EU ministers holding talks in Brussels formally approved Coeuré’s appointment for an eight-year term following Bini Smaghi’s resignation, a statement said.
The ECB board, which implements monetary policy for the euro area as laid down by the governing council, is made up of a president, vice-president and four other members, all nominated for non-renewable eight-year terms.
The governing council comprises the six-person executive board plus the governors of the national central banks of the member states of the euro area.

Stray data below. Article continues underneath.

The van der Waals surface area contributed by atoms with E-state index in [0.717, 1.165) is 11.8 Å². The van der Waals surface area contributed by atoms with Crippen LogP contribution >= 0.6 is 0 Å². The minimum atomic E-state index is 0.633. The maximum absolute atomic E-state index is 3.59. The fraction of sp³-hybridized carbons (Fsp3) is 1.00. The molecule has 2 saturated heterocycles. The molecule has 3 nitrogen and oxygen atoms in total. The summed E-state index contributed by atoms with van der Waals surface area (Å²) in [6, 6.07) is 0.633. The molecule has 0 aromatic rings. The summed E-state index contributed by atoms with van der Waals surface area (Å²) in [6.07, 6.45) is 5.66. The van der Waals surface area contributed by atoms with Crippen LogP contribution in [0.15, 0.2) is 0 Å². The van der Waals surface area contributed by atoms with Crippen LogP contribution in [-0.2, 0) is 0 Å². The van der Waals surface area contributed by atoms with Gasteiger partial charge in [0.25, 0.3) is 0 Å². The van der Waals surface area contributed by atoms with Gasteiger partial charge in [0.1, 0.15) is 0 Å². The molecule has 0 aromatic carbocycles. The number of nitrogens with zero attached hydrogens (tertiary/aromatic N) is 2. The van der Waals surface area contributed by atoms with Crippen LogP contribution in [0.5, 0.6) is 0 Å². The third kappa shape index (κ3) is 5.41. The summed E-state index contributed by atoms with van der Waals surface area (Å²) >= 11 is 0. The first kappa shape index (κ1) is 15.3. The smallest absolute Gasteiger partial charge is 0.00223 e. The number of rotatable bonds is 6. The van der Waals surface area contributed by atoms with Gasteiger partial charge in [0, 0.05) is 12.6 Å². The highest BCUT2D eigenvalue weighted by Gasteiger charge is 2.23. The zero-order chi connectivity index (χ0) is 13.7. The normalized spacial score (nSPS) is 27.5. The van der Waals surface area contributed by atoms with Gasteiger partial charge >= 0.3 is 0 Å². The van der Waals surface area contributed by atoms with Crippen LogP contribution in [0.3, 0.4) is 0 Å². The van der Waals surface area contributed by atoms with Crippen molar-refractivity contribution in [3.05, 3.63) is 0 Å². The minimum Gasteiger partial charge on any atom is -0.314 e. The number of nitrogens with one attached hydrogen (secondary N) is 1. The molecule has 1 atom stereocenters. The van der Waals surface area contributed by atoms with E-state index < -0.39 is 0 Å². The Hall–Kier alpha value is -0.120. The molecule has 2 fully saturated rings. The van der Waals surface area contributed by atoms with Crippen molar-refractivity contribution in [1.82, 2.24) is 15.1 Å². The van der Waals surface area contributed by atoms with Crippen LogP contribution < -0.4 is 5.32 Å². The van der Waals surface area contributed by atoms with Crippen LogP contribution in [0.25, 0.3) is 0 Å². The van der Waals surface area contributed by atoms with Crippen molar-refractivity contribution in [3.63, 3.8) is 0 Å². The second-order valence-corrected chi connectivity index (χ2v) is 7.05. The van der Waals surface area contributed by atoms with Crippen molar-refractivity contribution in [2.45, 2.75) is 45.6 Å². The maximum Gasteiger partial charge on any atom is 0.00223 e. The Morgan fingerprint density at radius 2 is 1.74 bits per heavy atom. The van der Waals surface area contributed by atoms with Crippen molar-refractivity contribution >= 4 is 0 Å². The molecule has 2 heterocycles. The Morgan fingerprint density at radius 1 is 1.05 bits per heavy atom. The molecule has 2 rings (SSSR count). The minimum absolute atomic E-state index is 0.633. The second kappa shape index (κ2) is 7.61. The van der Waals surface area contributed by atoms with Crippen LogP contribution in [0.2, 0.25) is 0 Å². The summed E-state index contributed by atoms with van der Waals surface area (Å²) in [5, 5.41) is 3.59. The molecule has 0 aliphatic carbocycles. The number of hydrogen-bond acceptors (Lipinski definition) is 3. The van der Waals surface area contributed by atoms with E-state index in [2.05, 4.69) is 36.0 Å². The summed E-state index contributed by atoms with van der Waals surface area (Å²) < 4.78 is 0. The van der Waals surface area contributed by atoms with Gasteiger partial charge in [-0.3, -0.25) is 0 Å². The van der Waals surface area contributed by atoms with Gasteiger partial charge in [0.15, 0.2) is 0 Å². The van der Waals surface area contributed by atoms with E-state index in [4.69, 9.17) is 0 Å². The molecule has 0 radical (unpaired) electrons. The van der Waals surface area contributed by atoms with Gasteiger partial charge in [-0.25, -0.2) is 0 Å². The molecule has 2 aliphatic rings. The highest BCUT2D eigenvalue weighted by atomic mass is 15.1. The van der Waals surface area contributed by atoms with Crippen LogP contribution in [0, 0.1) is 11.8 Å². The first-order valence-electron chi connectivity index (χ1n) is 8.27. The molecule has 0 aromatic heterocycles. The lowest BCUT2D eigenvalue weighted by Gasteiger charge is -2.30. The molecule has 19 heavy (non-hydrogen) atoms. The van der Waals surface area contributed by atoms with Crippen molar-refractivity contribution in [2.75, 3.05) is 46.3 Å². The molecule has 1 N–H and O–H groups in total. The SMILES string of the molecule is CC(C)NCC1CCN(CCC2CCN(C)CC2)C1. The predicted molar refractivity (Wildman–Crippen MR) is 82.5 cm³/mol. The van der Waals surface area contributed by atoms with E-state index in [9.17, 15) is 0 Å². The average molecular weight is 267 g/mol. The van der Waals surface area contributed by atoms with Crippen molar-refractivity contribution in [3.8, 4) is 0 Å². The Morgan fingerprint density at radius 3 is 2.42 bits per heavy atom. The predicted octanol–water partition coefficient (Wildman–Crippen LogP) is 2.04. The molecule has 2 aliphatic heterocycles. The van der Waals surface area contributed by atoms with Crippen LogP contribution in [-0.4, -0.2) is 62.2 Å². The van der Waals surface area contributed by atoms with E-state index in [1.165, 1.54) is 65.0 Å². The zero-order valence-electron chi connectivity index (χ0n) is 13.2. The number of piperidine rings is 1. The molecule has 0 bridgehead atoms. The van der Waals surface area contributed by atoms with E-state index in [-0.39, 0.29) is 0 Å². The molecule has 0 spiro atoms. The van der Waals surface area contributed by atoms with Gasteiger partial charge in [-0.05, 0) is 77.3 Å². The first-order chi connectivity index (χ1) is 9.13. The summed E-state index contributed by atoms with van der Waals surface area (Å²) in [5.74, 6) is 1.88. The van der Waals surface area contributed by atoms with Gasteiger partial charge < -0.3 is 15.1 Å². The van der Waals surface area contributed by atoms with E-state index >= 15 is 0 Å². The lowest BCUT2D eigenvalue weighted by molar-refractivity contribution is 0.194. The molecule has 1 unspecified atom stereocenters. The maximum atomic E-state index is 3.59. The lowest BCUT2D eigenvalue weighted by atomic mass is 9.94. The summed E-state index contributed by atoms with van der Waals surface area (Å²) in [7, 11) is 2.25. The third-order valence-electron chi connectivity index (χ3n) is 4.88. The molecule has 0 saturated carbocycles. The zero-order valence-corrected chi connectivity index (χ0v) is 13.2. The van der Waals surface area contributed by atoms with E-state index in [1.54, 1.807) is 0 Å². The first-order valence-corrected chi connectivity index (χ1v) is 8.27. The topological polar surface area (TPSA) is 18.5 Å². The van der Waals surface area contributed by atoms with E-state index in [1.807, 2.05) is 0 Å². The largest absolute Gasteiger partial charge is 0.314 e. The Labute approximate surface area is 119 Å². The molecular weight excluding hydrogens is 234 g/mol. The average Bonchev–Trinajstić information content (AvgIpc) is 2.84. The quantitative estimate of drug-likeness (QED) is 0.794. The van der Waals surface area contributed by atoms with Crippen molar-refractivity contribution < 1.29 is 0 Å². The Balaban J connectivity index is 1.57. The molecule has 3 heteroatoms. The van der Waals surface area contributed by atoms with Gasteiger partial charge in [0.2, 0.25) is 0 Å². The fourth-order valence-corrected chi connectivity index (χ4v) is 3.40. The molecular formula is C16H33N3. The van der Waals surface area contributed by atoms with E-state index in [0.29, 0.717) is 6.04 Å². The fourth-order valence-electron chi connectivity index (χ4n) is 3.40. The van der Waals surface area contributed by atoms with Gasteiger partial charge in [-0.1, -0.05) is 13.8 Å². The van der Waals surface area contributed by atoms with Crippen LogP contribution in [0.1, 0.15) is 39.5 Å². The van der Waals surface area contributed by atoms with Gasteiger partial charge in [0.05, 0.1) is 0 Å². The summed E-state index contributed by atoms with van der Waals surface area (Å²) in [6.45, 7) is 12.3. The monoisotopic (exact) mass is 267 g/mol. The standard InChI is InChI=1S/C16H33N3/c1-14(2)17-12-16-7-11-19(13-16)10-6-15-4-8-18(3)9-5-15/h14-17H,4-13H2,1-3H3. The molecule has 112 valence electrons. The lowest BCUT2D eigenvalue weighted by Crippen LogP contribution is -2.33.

Coeuré’s appointment follows a tug of war between France and Italy.
Bini Smaghi last month announced his resignation after coming under heavy pressure to give up his seat to a French colleague.
When fellow Italian Mario Draghi was appointed to take over as ECB chief to replace Jean-Claude Trichet of France in June, European officials widely speculated that Bini Smaghi would resign in exchange for the top job at the Bank of Italy.
But then Italian premier Silvio Berlusconi chose another candidate, leaving two members from Italy on the ECB board, and France empty-handed.
France had backed Draghi’s candidature for the ECB post but on condition that a French official take Bini Smaghi’s place in line with an unwritten rule that no country should hold two board seats at the same time.